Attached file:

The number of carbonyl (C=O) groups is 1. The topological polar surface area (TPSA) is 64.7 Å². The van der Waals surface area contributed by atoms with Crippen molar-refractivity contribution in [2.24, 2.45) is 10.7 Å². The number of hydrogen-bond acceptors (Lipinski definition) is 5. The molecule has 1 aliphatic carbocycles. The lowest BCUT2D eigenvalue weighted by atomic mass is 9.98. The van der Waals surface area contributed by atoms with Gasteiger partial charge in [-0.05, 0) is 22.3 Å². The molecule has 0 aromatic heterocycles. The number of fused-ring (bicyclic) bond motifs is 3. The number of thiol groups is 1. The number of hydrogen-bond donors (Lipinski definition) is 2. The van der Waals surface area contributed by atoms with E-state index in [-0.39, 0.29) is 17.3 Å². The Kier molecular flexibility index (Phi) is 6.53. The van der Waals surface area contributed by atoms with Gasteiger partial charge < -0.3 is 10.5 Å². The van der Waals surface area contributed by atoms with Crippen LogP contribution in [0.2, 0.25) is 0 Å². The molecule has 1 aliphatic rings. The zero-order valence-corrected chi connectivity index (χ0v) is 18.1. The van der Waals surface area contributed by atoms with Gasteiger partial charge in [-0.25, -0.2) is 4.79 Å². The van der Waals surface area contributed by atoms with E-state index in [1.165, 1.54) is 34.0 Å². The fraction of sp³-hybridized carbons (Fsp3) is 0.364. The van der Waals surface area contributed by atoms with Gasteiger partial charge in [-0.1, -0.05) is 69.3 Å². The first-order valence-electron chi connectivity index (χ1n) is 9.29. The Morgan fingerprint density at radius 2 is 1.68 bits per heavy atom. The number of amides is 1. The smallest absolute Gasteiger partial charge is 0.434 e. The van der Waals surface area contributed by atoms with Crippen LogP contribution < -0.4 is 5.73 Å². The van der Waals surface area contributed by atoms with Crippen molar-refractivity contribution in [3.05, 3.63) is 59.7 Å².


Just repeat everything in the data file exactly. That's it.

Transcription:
The number of carbonyl (C=O) groups is 1. The topological polar surface area (TPSA) is 64.7 Å². The van der Waals surface area contributed by atoms with Crippen molar-refractivity contribution in [2.24, 2.45) is 10.7 Å². The number of hydrogen-bond acceptors (Lipinski definition) is 5. The molecule has 1 aliphatic carbocycles. The lowest BCUT2D eigenvalue weighted by atomic mass is 9.98. The van der Waals surface area contributed by atoms with Gasteiger partial charge in [-0.05, 0) is 22.3 Å². The molecule has 0 aromatic heterocycles. The number of fused-ring (bicyclic) bond motifs is 3. The number of thiol groups is 1. The number of hydrogen-bond donors (Lipinski definition) is 2. The van der Waals surface area contributed by atoms with E-state index in [-0.39, 0.29) is 17.3 Å². The Kier molecular flexibility index (Phi) is 6.53. The van der Waals surface area contributed by atoms with Gasteiger partial charge < -0.3 is 10.5 Å². The van der Waals surface area contributed by atoms with Crippen LogP contribution in [0.2, 0.25) is 0 Å². The molecule has 1 aliphatic rings. The zero-order valence-corrected chi connectivity index (χ0v) is 18.1. The van der Waals surface area contributed by atoms with Gasteiger partial charge in [-0.25, -0.2) is 4.79 Å². The van der Waals surface area contributed by atoms with E-state index in [1.165, 1.54) is 34.0 Å². The fraction of sp³-hybridized carbons (Fsp3) is 0.364. The van der Waals surface area contributed by atoms with Gasteiger partial charge in [-0.1, -0.05) is 69.3 Å². The first-order valence-electron chi connectivity index (χ1n) is 9.29. The Morgan fingerprint density at radius 2 is 1.68 bits per heavy atom. The number of amides is 1. The smallest absolute Gasteiger partial charge is 0.434 e. The van der Waals surface area contributed by atoms with Crippen LogP contribution < -0.4 is 5.73 Å². The van der Waals surface area contributed by atoms with Crippen molar-refractivity contribution in [3.05, 3.63) is 59.7 Å².